Since it’s been a while–or mostly likely–it’s new to you, it’s a typical high school romance. The protagonist–Christian Slater–is a rebellious teen (per usual) but his crime is having an underground radio show where he disguises his identity and speaks the truth about the school and the pressures of being a teenager. And he plays music that only cool kids like him would know to his sheltered peers. He is radical. He has an opinion. He has technology. He has taste. He has a voice.
And that’s what I always wanted–a voice. It always felt like it was something that was earned. Only special people got to have one. You had to say things that mattered even if it was just to a small group of people like you. With this blog, I felt like I could write about things that interested me–to other people who may be interested too. It was for friends who told us that they had lost their connection to makeup trends and music and entertainment. Usually it was friends with kids–I could fill a void because I had the time they lost–even though their interest remained. I had permission to write and to share it. My request for a voice was granted under special circumstances.
But even with more time than I could’ve imagined to write, I have less ability than ever to do it. Now I feel disconnected. Losing my voice has been a symptom of something larger. Who am I and who am I becoming? And realizing this change was happening before March 15th. It’s just now I’ve had nothing but space to face it.
We are not the generation who wanted to be defined. As a whole, we actively didn’t want to stand out. Our fashion was flannel. Our generation’s theme song is “oh well, whatever, nevermind.” We were awkward misfits who wallowed in our loneliness never noticing we all felt alone. We were afraid. Unless you could be clever or biting or irreverent, there was nothing for you–at least that’s the excuse we gave ourselves. To care was uncool. It was too painful. So instead we are defined by our silence–we are the generation that took our voice and actively threw it away.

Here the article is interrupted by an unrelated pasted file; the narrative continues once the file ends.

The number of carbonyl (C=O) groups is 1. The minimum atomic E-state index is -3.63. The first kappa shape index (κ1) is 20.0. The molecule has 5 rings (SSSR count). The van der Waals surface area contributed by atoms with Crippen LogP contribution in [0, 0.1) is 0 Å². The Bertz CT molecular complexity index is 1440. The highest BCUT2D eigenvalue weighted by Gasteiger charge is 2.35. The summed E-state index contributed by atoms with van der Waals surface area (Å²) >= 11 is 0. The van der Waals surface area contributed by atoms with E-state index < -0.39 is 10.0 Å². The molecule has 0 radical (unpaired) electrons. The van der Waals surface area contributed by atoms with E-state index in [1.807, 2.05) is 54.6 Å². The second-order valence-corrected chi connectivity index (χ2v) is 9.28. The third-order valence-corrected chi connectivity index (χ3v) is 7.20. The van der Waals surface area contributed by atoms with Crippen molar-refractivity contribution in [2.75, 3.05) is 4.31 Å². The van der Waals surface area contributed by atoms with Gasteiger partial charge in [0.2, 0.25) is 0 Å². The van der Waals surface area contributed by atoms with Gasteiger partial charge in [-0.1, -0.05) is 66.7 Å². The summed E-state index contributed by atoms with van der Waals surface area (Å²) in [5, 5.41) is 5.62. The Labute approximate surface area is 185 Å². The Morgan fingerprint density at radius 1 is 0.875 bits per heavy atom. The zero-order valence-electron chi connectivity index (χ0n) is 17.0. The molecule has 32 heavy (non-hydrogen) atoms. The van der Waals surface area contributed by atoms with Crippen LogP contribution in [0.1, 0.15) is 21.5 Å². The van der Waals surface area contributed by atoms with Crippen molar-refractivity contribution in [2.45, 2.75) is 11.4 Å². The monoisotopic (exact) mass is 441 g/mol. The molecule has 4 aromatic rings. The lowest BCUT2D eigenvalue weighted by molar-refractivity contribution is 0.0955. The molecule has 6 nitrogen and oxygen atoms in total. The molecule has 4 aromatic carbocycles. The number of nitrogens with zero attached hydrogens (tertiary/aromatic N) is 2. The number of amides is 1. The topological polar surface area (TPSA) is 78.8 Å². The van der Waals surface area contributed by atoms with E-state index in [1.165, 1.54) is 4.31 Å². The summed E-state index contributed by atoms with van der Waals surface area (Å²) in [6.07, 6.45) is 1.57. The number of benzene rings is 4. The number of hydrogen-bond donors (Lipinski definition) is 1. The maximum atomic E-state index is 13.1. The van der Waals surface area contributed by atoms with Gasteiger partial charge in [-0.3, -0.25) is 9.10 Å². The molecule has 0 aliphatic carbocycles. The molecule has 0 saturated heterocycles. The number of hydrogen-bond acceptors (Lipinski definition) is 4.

Without the few things we tried to use to give meaning, even transiently, like our fashion and makeup–or lack of, the company we keep, the concerts we go to, our favorite restaurant, who are we? Who am I? Who cares?
But while my voice has been muted, I have been listening. The BLM protests overwhelmed me. It wasn’t the “you should do this” I was accustomed to, it was “this is who we are.” It was a revolution. Not because they choose to speak–because their lives depend on it.
In amplifying their voices, I was faced with how little I know about my own.
And that’s where I am today. Unprepared for these times like a lot of my generation.
I did the one thing I could do this election–I voted. I’m listening and I’m trying to sort out what I value and what I need to let go of. I’m watching this generation and trying to learn from them. Regardless of how the election goes, they are right in telling us the fight is just beginning. And I’d like to join them. I’m learning how not to be afraid, how to speak. If we all do have a voice, what do we say? What do I say?
Right now, I just want to say anything. And hopefully, this is a start.